The declaration also praised Bulgarian citizens and politicians for saving more than 48,000 Jews during the Holocaust.
There's a pretty amazing viral video on the loose showing how wealth is distributed in this country. More than 3.5 million people have watched "Wealth Inequality in America" on YouTube so far. And one of the most striking statistics from the video is this: The average CEO makes 380 times what the average worker makes.
Are top executives worth that much? Leave a comment and tell us what you think.
A surprise viral hit: Income inequality, the movie
Learn more about where the video came from and why it has gone viral.
Friday's surprisingly good jobs report and the lowest unemployment level in four years had many economists celebrating. The president and Republican congressional leaders, not so much. Ironically, the slice of good economic news could contradict the narrative each side is using to try to shape fiscal policy.
Marketplace teamed up with The Chronicle of Higher Education to find out what exactly employers are looking for in today's college grads. On the one hand, no surprise -- they want bright, shiny degrees. Even in industries like manufacturing and retail, a four-year degree is increasingly seen as a must. But what really gets employers' bacon sizzling is work experience. And particularly, internships. Plus, the survey showed that the credential that really stands out in resumes of recent college graduates is an internship, followed closely by work experience of some kind.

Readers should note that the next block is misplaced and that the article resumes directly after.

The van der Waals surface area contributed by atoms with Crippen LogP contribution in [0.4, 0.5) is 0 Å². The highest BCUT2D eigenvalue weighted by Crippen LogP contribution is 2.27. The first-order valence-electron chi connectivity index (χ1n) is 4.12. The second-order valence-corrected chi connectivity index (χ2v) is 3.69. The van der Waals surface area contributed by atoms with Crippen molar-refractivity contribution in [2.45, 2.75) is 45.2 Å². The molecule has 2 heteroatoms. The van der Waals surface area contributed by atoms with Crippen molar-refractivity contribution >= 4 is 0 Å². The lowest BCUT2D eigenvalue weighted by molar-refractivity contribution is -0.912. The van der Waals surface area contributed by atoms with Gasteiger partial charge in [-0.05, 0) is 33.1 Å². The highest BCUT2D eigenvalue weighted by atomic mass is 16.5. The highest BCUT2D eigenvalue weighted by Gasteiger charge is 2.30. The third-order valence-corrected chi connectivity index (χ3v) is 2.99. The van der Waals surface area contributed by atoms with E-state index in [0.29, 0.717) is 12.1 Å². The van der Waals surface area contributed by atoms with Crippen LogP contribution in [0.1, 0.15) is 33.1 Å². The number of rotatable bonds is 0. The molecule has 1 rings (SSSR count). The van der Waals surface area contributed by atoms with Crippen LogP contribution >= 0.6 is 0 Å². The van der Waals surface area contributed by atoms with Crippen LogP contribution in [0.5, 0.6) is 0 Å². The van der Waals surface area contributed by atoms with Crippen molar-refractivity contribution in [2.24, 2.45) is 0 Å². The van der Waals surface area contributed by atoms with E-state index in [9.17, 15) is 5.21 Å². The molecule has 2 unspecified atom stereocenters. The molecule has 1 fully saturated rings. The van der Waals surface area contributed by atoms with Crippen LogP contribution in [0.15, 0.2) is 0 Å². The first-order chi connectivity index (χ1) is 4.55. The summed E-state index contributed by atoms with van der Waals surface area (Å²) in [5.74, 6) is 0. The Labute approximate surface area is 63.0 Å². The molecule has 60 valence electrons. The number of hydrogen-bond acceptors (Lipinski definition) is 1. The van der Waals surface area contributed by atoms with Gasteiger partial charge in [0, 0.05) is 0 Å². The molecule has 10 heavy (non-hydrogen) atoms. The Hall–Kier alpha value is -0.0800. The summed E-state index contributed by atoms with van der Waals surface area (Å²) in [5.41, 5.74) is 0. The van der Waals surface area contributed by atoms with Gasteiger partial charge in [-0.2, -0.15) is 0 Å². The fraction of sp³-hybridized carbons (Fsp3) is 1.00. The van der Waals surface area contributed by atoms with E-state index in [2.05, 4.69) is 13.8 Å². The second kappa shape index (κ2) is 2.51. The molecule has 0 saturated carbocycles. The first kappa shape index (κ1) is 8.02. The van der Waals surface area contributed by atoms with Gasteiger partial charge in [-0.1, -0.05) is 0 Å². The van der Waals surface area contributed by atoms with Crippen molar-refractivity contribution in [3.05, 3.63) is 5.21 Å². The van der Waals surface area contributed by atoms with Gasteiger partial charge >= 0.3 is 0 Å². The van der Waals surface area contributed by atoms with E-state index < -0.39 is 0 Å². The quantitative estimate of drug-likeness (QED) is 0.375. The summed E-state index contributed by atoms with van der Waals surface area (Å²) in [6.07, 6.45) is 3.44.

Follow more of our coverage on the survey's findings:
Some degree programs do require an internship or some form of experiential learning -- such as in journalism or health sciences -- but often it's up to students to get one. And grads who don't intern while at college can find it difficult to land an internship after graduating or even afford one for no pay or little money. In addition, studies show more and more job listings require a degree for work.
But even though more employers are demanding a degree, they're also saying colleges aren't doing a good enough job. What do they really want?